Illingworth’s nameplate unveiled by great grandson at Embsay station

STEPHEN Middleton’s Nidd Valley Railway sole survivor Hudswell Clarke 0-6-0ST No. 1208 of 1916 Illingworth/Mitchell has officially completed its 22-year restoration with a naming ceremony.

Based on the Embsay & Bolton Abbey Steam Railway, the locomotive’s name honours the former Lord Mayor of Bradford and local architect William Illingworth, who designed the city’s Odeon cinema and worked on the 1936 Scar House Dam project – the largest in the world at the time.

Tim Illingworth, (left) great grandson of William Illingworth, after whom the locomotive was named, is seen unveiling the Illingworth nameplate as owner Stephen Middleton and driver Charles Adams look on. Tim was presented with a framed print/photographs of the engine. The locomotive then performed two return trips to Bow Bridge with the recently-restored Queen Victoria’s LSWR royal saloon No.17 and Lancashire & Yorkshire Railway No.1 directors’ saloon. ANDREW RAPACZ

The July 6 ceremony at Embsay station featured a royal ride in Queen Victoria’s LSWR saloon No. 17, pulled by Illingworth. The carriage also featured in Channel 4’s Great Rail Restorations (see separate story on page 27).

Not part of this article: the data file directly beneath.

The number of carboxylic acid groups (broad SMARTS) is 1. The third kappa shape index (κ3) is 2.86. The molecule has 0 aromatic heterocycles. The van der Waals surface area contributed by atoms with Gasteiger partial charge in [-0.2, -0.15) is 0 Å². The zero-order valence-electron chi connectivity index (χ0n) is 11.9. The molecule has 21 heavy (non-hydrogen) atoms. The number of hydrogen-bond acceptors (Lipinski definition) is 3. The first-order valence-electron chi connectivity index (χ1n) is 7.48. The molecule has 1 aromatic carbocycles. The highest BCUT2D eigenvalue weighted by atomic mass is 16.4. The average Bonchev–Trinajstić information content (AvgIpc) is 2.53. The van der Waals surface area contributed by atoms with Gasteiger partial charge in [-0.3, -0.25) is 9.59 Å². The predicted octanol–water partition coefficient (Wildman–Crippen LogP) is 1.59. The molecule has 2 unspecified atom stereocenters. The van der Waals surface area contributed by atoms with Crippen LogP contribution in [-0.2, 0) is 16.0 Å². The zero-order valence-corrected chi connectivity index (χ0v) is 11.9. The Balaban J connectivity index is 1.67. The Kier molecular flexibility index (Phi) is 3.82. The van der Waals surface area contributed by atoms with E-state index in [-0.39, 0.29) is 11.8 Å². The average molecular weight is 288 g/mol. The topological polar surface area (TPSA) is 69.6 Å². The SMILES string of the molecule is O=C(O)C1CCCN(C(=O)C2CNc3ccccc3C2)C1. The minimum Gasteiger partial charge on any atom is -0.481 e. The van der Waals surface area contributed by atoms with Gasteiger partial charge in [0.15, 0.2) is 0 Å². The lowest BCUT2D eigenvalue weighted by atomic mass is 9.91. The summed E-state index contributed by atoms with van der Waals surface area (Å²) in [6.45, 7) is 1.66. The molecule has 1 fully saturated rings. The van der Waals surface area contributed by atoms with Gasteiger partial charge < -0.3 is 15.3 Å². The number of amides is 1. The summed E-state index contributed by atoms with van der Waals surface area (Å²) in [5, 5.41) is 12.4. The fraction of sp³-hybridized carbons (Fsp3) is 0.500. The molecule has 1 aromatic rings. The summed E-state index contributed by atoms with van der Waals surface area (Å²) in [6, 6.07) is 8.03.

Tim Illingworth, great grandson of William Illingworth and director of Leeds-based integrated creative agency Pure, said: “Over the years, we have been inspired by my great grandfather’s achievements.

“The train was originally named after him during the construction of Scar House Reservoir and the original nameplates were presented to him when the train was decommissioned.

“The plates have been passed down through the generations and now sit proudly on the outside of my house. It’s fantastic to see the train that was left for scrap up and running once again.”

Read more News and Features in Issue 244 of HR – on sale now!

Enjoy more Heritage Railway reading in the four-weekly magazine. Click here to subscribe.

Comments

comments